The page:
I see the girls—I always see them—the ones in shorts and sport sandals, carrying woven bags stuffed with water bottle, journal, camera. I was one of them. And there’s one—there’s always one—in the company of a local boy. I know they’ve just met, because of the way she watches his lips when he talks, and nods even when I can see in her eyebrows that she hasn’t understood. Because she’s so obviously exhilarated. Because I can see her pride when she orders an esquite in Spanish. I was her.
There were two local boys. One became my husband. One was a bad guy. I look at this girl, and wonder what’s beginning for her. I wonder what she would give to be on the inside, to be wearing a flouncy skirt and beribboned braids, to be Nena to her husband, and Mamita to her child, and Doña Somebody to her neighbors. I wonder what I would’ve given. I wonder if I gave it.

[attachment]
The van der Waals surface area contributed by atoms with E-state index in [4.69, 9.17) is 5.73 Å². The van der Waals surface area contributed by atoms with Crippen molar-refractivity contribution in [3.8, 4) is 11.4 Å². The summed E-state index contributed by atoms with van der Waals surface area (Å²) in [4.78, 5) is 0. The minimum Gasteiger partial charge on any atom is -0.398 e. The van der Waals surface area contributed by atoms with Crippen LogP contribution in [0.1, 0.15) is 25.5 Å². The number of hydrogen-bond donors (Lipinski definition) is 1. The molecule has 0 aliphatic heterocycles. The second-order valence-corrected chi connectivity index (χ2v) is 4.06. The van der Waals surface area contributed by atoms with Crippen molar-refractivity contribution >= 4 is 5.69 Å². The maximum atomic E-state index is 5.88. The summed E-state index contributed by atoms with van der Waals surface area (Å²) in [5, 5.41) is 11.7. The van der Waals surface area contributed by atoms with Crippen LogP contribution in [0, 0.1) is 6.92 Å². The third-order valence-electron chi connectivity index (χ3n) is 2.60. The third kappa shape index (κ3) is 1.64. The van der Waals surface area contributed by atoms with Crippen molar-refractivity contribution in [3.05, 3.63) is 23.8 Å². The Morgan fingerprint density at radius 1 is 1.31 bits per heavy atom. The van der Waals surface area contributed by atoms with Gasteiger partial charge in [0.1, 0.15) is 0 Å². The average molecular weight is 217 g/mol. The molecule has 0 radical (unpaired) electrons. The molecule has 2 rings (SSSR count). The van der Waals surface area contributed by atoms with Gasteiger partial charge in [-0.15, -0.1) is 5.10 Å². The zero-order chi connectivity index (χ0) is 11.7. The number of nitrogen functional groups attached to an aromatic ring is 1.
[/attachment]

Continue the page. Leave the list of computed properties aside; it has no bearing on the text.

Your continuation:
As we’re heading back to the car, we run into Rosy, on her way to the late shift at the pharmacy. She double-takes at my outfit and cries “Qué guapa! Qué guapa!” as we hug and kiss quickly. An older woman I don’t know stops me to ask what time the dance festival will be held the next day, and I tell her. Being on the inside feels good, but not as transcendent as I imagined it would when I was that girl. Less transcendent, in a way, than being on the outside, and longing.
And the things I never imagined: running up a perfectly, boringly, familiar street, long skirts swishing, holding my husband’s hand, chasing after our son, and suddenly catching a whiff of the Mexico Smell, whatever it is, or was when I first defined it: Fabuloso cleanser and tacos and exhaust and old buildings and boiled corn. And instead of exhilarating, it’s comforting: it reminds me that I was onto something, when I was that girl.